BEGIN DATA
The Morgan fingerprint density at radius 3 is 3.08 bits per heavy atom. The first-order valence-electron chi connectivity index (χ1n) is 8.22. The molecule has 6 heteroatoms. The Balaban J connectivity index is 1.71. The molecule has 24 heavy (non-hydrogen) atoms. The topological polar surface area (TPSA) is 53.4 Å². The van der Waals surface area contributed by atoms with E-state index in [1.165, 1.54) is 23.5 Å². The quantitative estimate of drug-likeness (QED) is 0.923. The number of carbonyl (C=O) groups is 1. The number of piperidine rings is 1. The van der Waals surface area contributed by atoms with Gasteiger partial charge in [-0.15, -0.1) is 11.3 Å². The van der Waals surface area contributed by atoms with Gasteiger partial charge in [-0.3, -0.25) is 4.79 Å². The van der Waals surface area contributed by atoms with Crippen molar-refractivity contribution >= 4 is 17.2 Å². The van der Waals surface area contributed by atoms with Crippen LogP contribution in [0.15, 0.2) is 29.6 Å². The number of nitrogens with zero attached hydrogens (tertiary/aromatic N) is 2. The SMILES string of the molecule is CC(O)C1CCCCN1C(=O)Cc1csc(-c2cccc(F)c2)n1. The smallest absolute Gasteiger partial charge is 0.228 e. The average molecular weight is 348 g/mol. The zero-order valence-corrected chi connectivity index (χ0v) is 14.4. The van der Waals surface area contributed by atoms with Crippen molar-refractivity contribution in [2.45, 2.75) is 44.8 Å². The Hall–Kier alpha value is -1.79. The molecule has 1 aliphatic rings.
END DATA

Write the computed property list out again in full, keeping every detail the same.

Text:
The Morgan fingerprint density at radius 3 is 3.08 bits per heavy atom. The first-order valence-electron chi connectivity index (χ1n) is 8.22. The molecule has 6 heteroatoms. The Balaban J connectivity index is 1.71. The molecule has 24 heavy (non-hydrogen) atoms. The topological polar surface area (TPSA) is 53.4 Å². The van der Waals surface area contributed by atoms with E-state index in [1.165, 1.54) is 23.5 Å². The quantitative estimate of drug-likeness (QED) is 0.923. The number of carbonyl (C=O) groups is 1. The number of piperidine rings is 1. The van der Waals surface area contributed by atoms with Gasteiger partial charge in [-0.15, -0.1) is 11.3 Å². The van der Waals surface area contributed by atoms with Gasteiger partial charge in [-0.3, -0.25) is 4.79 Å². The van der Waals surface area contributed by atoms with Crippen molar-refractivity contribution >= 4 is 17.2 Å². The van der Waals surface area contributed by atoms with Crippen LogP contribution in [0.15, 0.2) is 29.6 Å². The number of nitrogens with zero attached hydrogens (tertiary/aromatic N) is 2. The SMILES string of the molecule is CC(O)C1CCCCN1C(=O)Cc1csc(-c2cccc(F)c2)n1. The smallest absolute Gasteiger partial charge is 0.228 e. The average molecular weight is 348 g/mol. The zero-order valence-corrected chi connectivity index (χ0v) is 14.4. The van der Waals surface area contributed by atoms with Crippen molar-refractivity contribution in [2.45, 2.75) is 44.8 Å². The Hall–Kier alpha value is -1.79. The molecule has 1 aliphatic rings.